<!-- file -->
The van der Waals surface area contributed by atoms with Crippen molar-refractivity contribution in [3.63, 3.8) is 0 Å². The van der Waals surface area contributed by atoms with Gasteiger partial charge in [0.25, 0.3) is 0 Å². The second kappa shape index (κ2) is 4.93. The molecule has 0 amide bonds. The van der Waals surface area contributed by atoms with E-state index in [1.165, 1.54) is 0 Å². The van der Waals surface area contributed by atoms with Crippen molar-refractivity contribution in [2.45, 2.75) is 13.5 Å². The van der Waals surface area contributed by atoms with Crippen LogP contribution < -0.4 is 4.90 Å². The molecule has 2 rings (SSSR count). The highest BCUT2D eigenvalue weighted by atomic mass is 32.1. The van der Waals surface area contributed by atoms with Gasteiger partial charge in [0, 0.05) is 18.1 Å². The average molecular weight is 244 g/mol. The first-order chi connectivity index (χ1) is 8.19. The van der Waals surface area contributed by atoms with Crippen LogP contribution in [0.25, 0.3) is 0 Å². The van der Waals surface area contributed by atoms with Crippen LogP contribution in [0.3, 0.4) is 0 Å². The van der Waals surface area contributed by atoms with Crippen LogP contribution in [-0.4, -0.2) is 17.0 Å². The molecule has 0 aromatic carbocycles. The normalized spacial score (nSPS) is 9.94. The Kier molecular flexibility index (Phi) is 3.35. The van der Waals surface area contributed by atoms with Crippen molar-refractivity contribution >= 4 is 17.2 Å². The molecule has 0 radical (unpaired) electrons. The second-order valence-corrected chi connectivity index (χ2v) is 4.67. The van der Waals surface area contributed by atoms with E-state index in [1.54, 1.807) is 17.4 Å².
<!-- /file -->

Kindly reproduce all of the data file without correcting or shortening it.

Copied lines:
The van der Waals surface area contributed by atoms with Crippen molar-refractivity contribution in [3.63, 3.8) is 0 Å². The van der Waals surface area contributed by atoms with Gasteiger partial charge in [0.25, 0.3) is 0 Å². The second kappa shape index (κ2) is 4.93. The molecule has 0 amide bonds. The van der Waals surface area contributed by atoms with E-state index in [1.165, 1.54) is 0 Å². The van der Waals surface area contributed by atoms with Crippen molar-refractivity contribution in [2.45, 2.75) is 13.5 Å². The van der Waals surface area contributed by atoms with Crippen LogP contribution < -0.4 is 4.90 Å². The molecule has 2 rings (SSSR count). The highest BCUT2D eigenvalue weighted by atomic mass is 32.1. The van der Waals surface area contributed by atoms with Gasteiger partial charge in [0, 0.05) is 18.1 Å². The average molecular weight is 244 g/mol. The first-order chi connectivity index (χ1) is 8.19. The van der Waals surface area contributed by atoms with Crippen LogP contribution in [0.25, 0.3) is 0 Å². The van der Waals surface area contributed by atoms with Crippen LogP contribution in [0.3, 0.4) is 0 Å². The van der Waals surface area contributed by atoms with Crippen LogP contribution in [-0.4, -0.2) is 17.0 Å². The molecule has 0 aromatic carbocycles. The normalized spacial score (nSPS) is 9.94. The Kier molecular flexibility index (Phi) is 3.35. The van der Waals surface area contributed by atoms with Crippen molar-refractivity contribution >= 4 is 17.2 Å². The molecule has 0 radical (unpaired) electrons. The second-order valence-corrected chi connectivity index (χ2v) is 4.67. The van der Waals surface area contributed by atoms with E-state index in [1.54, 1.807) is 17.4 Å².